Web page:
It was a tale of two Cornell teams yesterday afternoon at Hoy Field — and two very discrepant results. In the baseball squad’s midweek doubleheader against visiting LeMoyne, the Red appeared lifeless in the first game, allowing 16 hits en route to a humiliating 14-2 rout. However, an entirely new lineup appeared to take to the diamond in the second contest, a dominant 2-0 victory that ended Cornell’s six-game losing skid.
Senior Conor Kelly anchored the Red’s second-game turnaround, throwing four scoreless innings for his first victory of the season. Sophomore Adam Loeding and senior Tad Bardenwerper cemented the shutout win with three innings of relief, and middle infielders junior Seth Gordon and senior Matt Miller provided all the necessary offense with an RBI apiece. Cornell (7-14, 1-5 Ivy) resumes conference play this weekend at Columbia.
“We bounced back from the loss,” Kelly said. “[LeMoyne] is one of the better hitting teams we play. In the second game, we played like we can — we pitched well and had great defense.”
In a sun-soaked afternoon, junior pitcher Andrew McEachin was roughed up for eight hits and four earned runs over three innings on the mound in the opening game. After a poised first inning in which he struck out two Dolphins, McEachin fell victim to a two-out, five-run rally by LeMoyne in the second inning. Following second baseman Jamie Rose’s two-run double to left field, the Dolphins took advantage of two defensive miscues by the Red and added three more scores.
Cornell sophomore right-hander Kevin Conlin did not fare much better in relief, allowing six earned runs on eight hits — including junior Michael Falasca’s first career homer for in the top of the fourth — over three innings. On the opposite mound, LeMoyne right-hander Craig Soja picked up his second victory of the season with a five-inning, three-strikeout effort.
“I just want for us to play the game it needs to be played,” said Cornell head coach Tom Ford. “We didn’t do that in the first game. I wasn’t pleased with the overall result. It just wasn’t a baseball game.”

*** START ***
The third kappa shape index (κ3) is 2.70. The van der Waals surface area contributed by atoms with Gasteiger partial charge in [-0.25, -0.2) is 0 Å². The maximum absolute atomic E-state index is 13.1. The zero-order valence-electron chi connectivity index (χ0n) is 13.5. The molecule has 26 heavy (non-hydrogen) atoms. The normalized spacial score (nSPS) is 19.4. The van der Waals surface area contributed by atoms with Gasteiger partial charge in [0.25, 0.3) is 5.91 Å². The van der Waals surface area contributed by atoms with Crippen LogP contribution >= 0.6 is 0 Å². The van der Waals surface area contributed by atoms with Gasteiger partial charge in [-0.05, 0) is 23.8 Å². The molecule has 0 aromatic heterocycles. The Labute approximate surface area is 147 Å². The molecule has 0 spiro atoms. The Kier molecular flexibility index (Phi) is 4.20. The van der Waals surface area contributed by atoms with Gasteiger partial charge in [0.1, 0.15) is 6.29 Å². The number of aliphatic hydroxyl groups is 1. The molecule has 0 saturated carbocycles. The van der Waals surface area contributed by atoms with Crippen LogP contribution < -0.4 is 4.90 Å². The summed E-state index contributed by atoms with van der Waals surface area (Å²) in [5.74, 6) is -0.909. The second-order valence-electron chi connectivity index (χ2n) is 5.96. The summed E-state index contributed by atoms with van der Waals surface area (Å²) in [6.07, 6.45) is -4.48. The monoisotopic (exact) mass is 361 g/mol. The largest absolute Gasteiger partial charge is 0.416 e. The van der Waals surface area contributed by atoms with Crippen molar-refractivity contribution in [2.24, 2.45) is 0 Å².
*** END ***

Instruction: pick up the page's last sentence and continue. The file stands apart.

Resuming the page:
A determined Cornell squad evened the series in the nightcap, belting six hits in a game hampered by wind gusts and rapidly dwindling temperatures. Gordon continued his recent torrid pace at the plate, going 2-for-2 with a run, an RBI and a walk, raising his season batting average to .299. Miller’s 1-for-3 batting performance boosted his team-leading average to .348, and freshman centerfielder Brian Kaufman added more luster to his rookie campaign with a hit and a stolen base. The freshman — who drove in both of the Red’s runs with a double in the opening game — is hitting .304 in 21 games this season.
“In the second game, our pitchers shut them down,” Ford said. “Conor hit some good spots and pitched aggressively. [LeMoyne] is solid all the way around – you have to be at your best to beat them.”
Dolphins starter Mike Lewis (0-2) picked up the loss, allowing two earned runs off three hits in four innings of work. LeMoyne first baseman Keith Connors — who went 4-for-6 with five RBI and three runs scored in the first game — was held hitless in the closing game.
“We didn’t put any pressure on them in game two,” said LeMoyne head coach Steve Owens. “We just didn’t get any hits, we didn’t get any line drives. You can’t win games if you don’t hit the ball.”
Not only did the split stall Cornell’s losing streak, it instilled confidence in a squad still hoping to contend for the league title. And with a critical four-game series at Gehrig Division foe Columbia scheduled for this weekend, the Red’s victory over the Dolphins assured the team of its winning potential.
“[The win] is important,” Kelly said. “We need to get the ball rolling and get going down to Columbia on a positive note.”
Archived article by Kyle Sheahen
Sun Senior Editor